The Sudbury School Murders (Mystery of Regency England)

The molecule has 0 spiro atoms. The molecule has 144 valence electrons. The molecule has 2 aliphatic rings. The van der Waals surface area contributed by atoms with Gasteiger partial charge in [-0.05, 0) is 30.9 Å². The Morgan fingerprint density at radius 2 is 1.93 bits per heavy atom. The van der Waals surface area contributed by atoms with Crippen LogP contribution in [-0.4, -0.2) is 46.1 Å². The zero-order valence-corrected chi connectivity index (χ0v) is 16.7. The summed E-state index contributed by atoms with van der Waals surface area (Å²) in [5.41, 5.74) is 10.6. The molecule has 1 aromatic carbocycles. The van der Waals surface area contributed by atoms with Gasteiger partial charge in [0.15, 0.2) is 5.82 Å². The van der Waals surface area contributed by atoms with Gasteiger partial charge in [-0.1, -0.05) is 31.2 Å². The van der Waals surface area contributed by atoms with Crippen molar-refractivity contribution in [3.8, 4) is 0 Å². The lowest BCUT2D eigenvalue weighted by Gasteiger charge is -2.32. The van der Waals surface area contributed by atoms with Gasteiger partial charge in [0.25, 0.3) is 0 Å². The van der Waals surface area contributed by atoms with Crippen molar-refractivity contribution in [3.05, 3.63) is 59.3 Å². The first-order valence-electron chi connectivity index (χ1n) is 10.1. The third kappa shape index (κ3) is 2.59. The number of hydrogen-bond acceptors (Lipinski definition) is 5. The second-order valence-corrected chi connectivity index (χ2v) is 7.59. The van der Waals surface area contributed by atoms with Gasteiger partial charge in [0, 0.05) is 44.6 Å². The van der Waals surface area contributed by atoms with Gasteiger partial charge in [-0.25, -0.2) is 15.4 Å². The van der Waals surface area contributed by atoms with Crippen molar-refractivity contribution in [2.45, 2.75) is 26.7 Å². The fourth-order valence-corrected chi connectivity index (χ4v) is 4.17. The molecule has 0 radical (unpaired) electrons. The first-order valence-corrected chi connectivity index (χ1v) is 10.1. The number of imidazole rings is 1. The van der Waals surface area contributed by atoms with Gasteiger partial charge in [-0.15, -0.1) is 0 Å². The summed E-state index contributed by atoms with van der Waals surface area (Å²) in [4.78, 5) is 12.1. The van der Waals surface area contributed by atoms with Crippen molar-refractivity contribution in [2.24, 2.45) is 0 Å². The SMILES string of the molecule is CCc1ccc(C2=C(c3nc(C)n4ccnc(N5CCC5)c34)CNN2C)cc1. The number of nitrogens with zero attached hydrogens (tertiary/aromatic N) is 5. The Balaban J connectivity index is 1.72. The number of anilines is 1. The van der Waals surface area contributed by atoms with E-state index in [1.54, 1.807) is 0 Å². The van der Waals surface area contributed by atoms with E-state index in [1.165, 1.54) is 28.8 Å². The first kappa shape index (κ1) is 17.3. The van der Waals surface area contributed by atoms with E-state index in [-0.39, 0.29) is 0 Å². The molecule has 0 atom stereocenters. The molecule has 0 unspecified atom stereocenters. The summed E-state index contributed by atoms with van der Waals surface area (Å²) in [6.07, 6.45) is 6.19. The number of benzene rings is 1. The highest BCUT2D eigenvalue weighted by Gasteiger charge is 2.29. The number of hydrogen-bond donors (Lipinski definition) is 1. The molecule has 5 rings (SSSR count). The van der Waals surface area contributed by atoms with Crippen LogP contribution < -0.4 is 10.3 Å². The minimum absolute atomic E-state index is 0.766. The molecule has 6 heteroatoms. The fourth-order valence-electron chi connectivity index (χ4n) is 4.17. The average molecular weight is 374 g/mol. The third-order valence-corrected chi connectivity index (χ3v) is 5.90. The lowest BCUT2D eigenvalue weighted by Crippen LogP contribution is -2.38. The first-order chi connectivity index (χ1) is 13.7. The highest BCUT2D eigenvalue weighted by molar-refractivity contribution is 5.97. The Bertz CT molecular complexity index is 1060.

The Sudbury School Murders - Ashley Gardner Captain Lacey moves away from London and into the country... His pal, Grenville, recommended him to an old Eton school pal who is the head schoolmaster at a boy's school. The headaster, Rutledge, is in need of a secretary, and Lacey thinks that this will give him the opportunity to add to his half-pay packet from the army - a chance to, perhaps, get ahead of his gentleman's poverty and breathe some fresh air.But, alas, mystery and murder seem to follow Lacey wherever he goes. Upon arriving at the school, Lacey discovers the primary reason the crusty curmudgeon Rutledge agreed to hire him was because Lacey has a reputation for solving mysteries. And someone or someones at the school have been playing viscous and escalating pranks - setting a fire in the maids quarters, putting some sort of poison in the port wine, and writing threatening letters in blood. And in the next day or so, the school's groom, whom Lacey recognizes as Middleton - one of Denis' former thugs, is found in the canal lock with his throat cut. Rutledge immediately accuses Sebastian, a Roma (gypsy) that Middleton hired; Romas are known for all manner of ills, so why not murder?Lacey sends to London for Grenville to join him, since Grenville is always keen for adventure. Lacey learns that Marianne, his former upstairs neighbor and gal who is "provided for" by gentlemen, is now under Grenville's care. But Marianne constantly runs away or hides; she doesn't like being kept in a gilded cage - she prefers to do her business her way. And besides, Grenville hasn't requested her "services"; he's given her money in the past, which has quickly vanished. Grenville suspects Marianne is giving the money to a man who ill-treats her. Lacey knows that regardless of the supplies that Marianne pilfers from him (candles, food, etc.), she seems to have little to nothing. When Grenville arrives at the school, he tells Lacey that Marianne has run away.Lacey is convinced that Sebastian has nothing to do with the murder. But Sebastian is trying to get away from his Romany heritage (thus the job as a groom) and has started a harmless love affair with Rutledge's daughter. On the night in question, Sebastian argued with Middleton and met Rutledge's daughter... and didn't arrive back to the barn before sunrise.Then there's Ramsey, a boy who admits to putting a snake in Lacey's bed, but no more. The boys school is home to boys whose fathers are not gentlemen by birth, but who make insane amounts of money in their "Cit" jobs as bankers, merchants, and so on. Ramsey's father is among the wealthiest, with the exception of Sutcliff, an obnoxious 17-year old who is Head Boy at the school. Sutcliff tells anyone who will listen about his coming wealth. And Sutcliff has a 19-year old French mistress hidden away in a nearby village; supposedly Sutcliff snuck out of the house (as witnessed by Ramsey) and spent the evening in question with his mistress, Jeanne. When Lacey encounters Marianne in that same village - in fact, the same house as Jeanne - Marianne says that Sutcliff does, indeed, visit often and was there that entire night.Lacey convinces Marianne to share her secret with him. She's afraid he'll tell Grenville, but Marianne does show Lacey her secret - where most (if not all) of the money she gets goes to. Lacey does not tell Grenville, even when Grenville discovers Marianne is nearby and that Lacey knows her secret. It's the only time, so far, that the two men have almost come to blows. But while Lacey knows that Grenville is very angry at him, their friendship seems to continue.Then there's the tutor, Fletcher, who keeps saying that he's about to come into money and will get far away from the school and teaching. But when Fletcher's books are burned, is it part of the viscous pranks or something else? Lacey goes to London to check out some theories of his, and even consults James Denis, who once again tries to lure Lacey into his ever-tightening web. Denis "procures" things for the right price, and he knows that Lacey's sense of honor is dangerous to him (Denis); so Denis has set about trying to put Lacey deep enough into his debt that Lacey will no longer be a threat. Since Middleton had worked for Denis at one time, Denis feels some obligation for him and his murder. Besides, Middleton was about to confide something in Denis - something that might be profitable. By the time Lacey starts to put the pieces together, he realizes that Grenville is in immediate danger, but Lacey falls ill for three days.By the time Lacey is able to return to the school, it's the middle of the night. Lacey and his valet stumble upon Grenville, who has been stabbed. Will Grenville survive the stab wound? Can Lacey stop the real murderer in time and not only reveal, but prove, who the murderer is and what his or her motives are?------------------I'm pleased that the "main" characters continue to grow and evolve as real people do. The friendship between Lacey and Grenville deepens, but also hits a bit of turbulence over Marianne. Lacey keeps Marianne's secret, which irks Grenville, but it means that Lacey's sense of honor is in tact -- and honor and "right" are among Lacey's most valuable and most dangerous character traits. To reveal Marianne's secret to Grenville would mean that Lacey isn't true to his own code.The mystery and murders are... almost secondary at times. The events and details unravel at an alarmingly slow rate, it seems. And while it's not tough to finger the murderer, the events are wrapped up in the pranks at the school - are they perpetrated by one and the same to cover up the other things happening behind closed doors? The book shows how money and power corrupt, making the perpetrator certain that no one can touch or stop his or her schemes. And the issue that the age of the gentleman is coming to an end -- that birth will soon step aside for those with money, and those with money (new money) will be honored and fawned upon, while the impoverished gentry will fade into nothing. While this doesn't happen historically until after World War I (at least not in England), it's clear that even in the early 1800s, the start of this revolution has begun.Good read!